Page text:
(Franciscan Media) After Gregory’s baptism in 360 he lived the quiet life in solitude according to Catholic Culture later he gladly accepted his friend St. Basil invitation to join him in a newly found monastery.

The tranquility Gregory found at the monastery was broken when Gregory’s father, a Bishop needed his help in his diocese and estate–It seems that Gregory reluctantly agreed to become a Priest, was ordained and with some hesitation accepted the responsibility, skillfully avoiding a schism that threatened when his own father made compromises with Arianism.

At the age of 41 Gregory was chosen ‘Suffragan Bishop of Caesarea’ and at once, came into conflict with Valens, the Emperor who supported the Arians, which denied the divinity of Jesus Christ–An unfortunate by-product of the conflict was the cooling of the friendship of two Saints.

Basil his Archbishop, sent Gregory to a miserable and unhealthy town on the border of unjustly creating divisions in the diocese–Basil reproached Gregory for not going to his See.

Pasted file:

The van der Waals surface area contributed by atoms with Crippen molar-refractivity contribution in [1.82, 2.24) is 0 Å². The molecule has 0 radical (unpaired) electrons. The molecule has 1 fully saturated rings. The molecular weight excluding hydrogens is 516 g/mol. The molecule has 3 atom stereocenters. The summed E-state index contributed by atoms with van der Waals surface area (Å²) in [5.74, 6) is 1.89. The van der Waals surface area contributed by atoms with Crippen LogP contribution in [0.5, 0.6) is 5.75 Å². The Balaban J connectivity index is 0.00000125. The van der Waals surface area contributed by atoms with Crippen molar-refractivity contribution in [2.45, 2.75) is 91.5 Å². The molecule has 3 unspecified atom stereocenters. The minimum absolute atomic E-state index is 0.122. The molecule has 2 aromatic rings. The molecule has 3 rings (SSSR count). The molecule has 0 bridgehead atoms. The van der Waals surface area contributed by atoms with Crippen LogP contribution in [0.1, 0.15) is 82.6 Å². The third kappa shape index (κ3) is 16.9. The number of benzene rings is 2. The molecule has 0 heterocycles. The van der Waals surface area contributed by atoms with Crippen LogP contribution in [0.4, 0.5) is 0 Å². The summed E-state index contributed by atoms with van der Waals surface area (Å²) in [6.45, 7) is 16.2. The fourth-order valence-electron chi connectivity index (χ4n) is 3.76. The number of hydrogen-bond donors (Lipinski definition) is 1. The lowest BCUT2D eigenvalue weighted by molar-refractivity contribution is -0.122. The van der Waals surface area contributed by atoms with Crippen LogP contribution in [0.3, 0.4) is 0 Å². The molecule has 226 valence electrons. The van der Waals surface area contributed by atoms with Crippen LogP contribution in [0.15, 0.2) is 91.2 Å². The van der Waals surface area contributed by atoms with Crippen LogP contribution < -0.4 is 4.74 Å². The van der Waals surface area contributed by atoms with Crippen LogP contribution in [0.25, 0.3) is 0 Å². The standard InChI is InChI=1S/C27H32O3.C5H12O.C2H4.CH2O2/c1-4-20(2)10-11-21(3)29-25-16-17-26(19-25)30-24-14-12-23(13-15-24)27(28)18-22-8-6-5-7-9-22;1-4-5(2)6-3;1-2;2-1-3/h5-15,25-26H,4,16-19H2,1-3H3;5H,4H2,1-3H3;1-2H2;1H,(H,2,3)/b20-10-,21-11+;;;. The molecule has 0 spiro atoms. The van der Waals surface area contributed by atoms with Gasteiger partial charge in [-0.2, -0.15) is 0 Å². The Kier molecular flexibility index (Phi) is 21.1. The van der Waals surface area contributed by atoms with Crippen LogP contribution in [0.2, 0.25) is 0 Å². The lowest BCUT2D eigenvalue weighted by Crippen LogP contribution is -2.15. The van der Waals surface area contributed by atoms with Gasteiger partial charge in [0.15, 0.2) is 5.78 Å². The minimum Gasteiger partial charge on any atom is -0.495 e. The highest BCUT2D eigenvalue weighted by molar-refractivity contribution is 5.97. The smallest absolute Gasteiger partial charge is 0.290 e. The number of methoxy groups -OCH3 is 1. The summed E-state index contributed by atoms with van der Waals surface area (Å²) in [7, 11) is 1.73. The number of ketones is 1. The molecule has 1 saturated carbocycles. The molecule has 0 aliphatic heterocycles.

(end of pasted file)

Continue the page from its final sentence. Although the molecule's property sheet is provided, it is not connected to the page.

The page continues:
When protection of Arianism ended with the death of Valens, Gregory was called to rebuild the faith in the great See of Constantinople, which had been under Arian teachers for three decades.

Retiring and sensitive, Gregory dreaded being drawn into the whirlpool of corruption and violence. Gregory first stayed at a friend’s home which became the only Orthodox Church in the city–In such surroundings, he began delivering the great sermons on the Trinity for which he was famous. In time, Gregory did rebuild the faith in the city but at the cost of great suffering, slander, insults and even personal violence–an interloper, even attempted to take-over his Bishopric.

Gregory’s last days were spent in solitude and austerity, writing religious poetry–some of it autobiographical of great depth and beauty, acclaimed simply as ‘The Theologian’ his writings merited for him the title of ‘Doctor of the Church.’